“Especially at a rally, there’s a lot of people that walk by, and that drive by,” she added. “When we are conveying what is happening, through a poster or maybe a banner or cloth, it gives power to people who otherwise feel very much silenced.”

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According to several immigrant rights activists, state judicial marshals routinely comply with detainer requests from ICE, which activists see as a violation to Connecticut's Trust Act and blow to the state’s judicial system. In the past year, that has included marshals overriding state pardons and rulings from Connecticut judges to release immigrants from custody. In several instances, marshals have informed ICE of immigrants' whereabouts, held them for several hours and released them into ICE's custody.  

While the most recent legislation puts new restrictions on law enforcement and court officers' ability to detain immigrants, it does not go into effect until October 1 of this year. Until then, judicial marshals are abiding by the original act passed in 2013, which gives law enforcement and court officials the right to detain immigrants if they are subject to a final order of deportation or removal by a federal authority.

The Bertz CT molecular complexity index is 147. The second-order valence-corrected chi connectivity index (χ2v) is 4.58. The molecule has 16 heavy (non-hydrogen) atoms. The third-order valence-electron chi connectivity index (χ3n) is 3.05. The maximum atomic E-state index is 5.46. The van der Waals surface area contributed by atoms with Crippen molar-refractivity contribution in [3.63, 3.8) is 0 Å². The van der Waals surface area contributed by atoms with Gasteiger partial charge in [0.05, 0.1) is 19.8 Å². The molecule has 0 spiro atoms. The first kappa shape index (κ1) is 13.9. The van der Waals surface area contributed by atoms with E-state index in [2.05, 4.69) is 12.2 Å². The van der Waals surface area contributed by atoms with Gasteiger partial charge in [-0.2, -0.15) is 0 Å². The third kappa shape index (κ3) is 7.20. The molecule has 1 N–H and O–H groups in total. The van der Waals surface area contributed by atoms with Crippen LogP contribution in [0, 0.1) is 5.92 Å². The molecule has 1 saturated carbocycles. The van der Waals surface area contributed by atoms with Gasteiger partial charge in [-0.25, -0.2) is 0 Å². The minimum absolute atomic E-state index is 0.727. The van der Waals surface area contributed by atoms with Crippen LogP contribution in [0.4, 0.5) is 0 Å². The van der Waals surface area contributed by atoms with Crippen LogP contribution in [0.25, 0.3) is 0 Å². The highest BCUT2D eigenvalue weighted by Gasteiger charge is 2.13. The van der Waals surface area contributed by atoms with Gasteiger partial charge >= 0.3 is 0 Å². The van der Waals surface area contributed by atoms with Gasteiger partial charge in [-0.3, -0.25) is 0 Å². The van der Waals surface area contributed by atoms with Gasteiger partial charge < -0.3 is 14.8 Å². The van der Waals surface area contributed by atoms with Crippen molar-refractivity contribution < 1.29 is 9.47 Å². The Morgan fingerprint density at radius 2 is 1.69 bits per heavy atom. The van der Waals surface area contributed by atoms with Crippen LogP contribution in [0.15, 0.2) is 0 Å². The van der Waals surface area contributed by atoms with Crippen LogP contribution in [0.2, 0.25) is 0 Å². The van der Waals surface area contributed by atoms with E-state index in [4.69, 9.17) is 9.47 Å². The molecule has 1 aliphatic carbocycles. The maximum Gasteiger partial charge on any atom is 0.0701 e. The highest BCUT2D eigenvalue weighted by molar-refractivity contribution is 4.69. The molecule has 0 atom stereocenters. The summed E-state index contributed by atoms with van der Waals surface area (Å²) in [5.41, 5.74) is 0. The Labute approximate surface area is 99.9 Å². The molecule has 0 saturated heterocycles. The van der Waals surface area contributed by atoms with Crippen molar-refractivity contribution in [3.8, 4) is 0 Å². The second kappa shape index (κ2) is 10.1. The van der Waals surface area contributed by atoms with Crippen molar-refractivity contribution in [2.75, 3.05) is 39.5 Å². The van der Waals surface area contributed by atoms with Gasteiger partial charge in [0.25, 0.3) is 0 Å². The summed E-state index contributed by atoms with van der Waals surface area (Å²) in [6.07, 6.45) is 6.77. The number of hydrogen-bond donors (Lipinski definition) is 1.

With the new legislation, “they [marshals] could stop now if they wanted to,” said Suarez. Melissa Farley, executive director of external affairs for the state’s judicial branch, said that marshals must continue to follow the 2013 legislation until October 1.

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Eric Cruz López.

“We’re following the law, and the law right now has seven criteria that everyone has to apply, including judicial marshals,” Farley said Friday by phone. “The judicial branch follows the law. The legislature made a decision that this would take effect October 1. On October 1, we will follow the new legislation.”

Back in the People’s Center, a spirit of protest was coming to life. On a dry erase board at the front of the room, Suarez drew a list of slogans that protesters might use, outlining La Migra Fuera! in a spiky circle near the bottom. Eric Cruz López, an educator with Connecticut Students For A Dream, pulled up a step-by-step guide on how to draw a garbage can, which he started outlining in black and white.